AND BIOSTATISTICS OF AGING (EBA) TRAINING GRANT (NIA-T32)|
Director: Karen Bandeen-Roche
Co-Director: Thomas Glass
Michelle Carlson, Paulo Chaves, Dani Fallin, Ravi Varadhan, Qian-Li Xue
Sponsoring Agency: National Institute on Aging
Given the substantial health-related issues of an aging population, it is a national imperative that we determine how to prevent or delay the morbidity and disability currently associated with aging. Such a goal will be met through leading-edge research conducted by multidisciplinary teams trained to evaluate the multidimensional factors that affect health and quality of life for older adults. Essential leaders and members of such teams include quantitative public health scientists and professionals; their expertise is key in the design, conduct and analysis of the population-based studies that can determine the causes of adverse health outcomes and successful preventive approaches. Specific training and expertise in the gerontologic content and methodology for prevention in older populations is needed to help meet these goals.
The Epidemiology and Biostatistics of Aging training program offers such training in the methodology and conduct of significant clinical and population-based research in older adults and the special expertise in gerontologic issues essential to this. Training in a program which includes numerous investigators actively involved in multidisciplinary research can provide experience in the successful conduct of the collaborative work essential in studies of health in older adults and the mentoring that leads to career dedication to these issues. The specific mission of this training grant is to prepare epidemiologists and biostatisticians who will be both leaders and essential members of the multidisciplinary research needed to define models of healthy, productive aging and the prevention and interventions that will accomplish this.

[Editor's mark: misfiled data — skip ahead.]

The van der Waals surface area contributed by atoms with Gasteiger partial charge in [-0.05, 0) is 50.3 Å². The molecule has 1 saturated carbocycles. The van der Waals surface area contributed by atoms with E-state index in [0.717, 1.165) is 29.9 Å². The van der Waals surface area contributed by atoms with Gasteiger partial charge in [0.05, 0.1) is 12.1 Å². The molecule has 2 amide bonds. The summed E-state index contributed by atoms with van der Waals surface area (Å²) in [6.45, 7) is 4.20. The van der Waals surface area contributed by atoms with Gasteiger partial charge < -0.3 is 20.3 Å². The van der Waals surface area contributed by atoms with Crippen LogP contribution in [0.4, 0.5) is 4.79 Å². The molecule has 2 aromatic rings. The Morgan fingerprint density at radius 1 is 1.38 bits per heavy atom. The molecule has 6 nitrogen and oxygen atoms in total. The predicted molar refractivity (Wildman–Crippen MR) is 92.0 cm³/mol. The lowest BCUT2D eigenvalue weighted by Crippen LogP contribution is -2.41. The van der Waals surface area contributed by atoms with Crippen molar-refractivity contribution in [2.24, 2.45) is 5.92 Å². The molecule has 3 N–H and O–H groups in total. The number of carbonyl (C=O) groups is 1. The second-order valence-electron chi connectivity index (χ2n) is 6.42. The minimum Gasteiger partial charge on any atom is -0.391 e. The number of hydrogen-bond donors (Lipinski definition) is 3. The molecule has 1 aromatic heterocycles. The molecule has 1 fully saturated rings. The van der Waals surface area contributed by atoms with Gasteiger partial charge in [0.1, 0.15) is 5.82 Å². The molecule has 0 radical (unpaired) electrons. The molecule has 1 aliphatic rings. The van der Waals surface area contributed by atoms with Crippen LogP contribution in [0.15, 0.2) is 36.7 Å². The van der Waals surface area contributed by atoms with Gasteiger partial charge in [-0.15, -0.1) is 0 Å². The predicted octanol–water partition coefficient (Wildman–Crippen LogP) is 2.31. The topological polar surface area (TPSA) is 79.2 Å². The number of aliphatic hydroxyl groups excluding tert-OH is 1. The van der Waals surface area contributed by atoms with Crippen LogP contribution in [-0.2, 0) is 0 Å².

The EBA training grant has as its aims:
1. Train pre- and post-doctoral fellows by providing a structured program consisting of a) course work, b) seminars and working groups, c) practica, d) directed multidisciplinary collaborative experience through a training program research project, and e) directed research.
2. Ensure hands-on participation in multidisciplinary research bringing trainees together with infrastructure, mentors, and resources, thus developing essential skills and experience for launching their research careers.
3. Provide in-depth knowledge in established areas of concentration, including a) the epidemiology and course of late-life disability, b) the epidemiology of chronic diseases common to older persons, c) cognition, d) social epidemiology, e) the molecular, epidemiological and statistical genetics of aging, f) measurement and analysis of complex gerontological outcomes (e.g, frailty), and g) analysis of longitudinal and survival data.
4. Expand the areas of emphasis to which trainees are exposed by developing new training opportunities in: a) clinical trials; b) causal inference; c) screening and prevention; and d) frailty and the integration of longitudinal physiologic investigation into epidemiology.
5. Integrate epidemiology and biostatistics training to form a seamless, synthesized approach whose result is greater than the sum of its parts, to best prepare trainees to tackle aging-related research questions.
These aims are designed to provide the fields of geriatrics and gerontology with biostatisticians who have an appreciation for and understanding of the public health and scientific issues in human aging, and who have the experience collaborating across disciplines that is essential to high quality research on aging.
Current Biostatistics fellows include:
To find out more about the training program, please visit our
website. You may also contact our program administrator, Brian Buta, at firstname.lastname@example.org or 410-502-3412.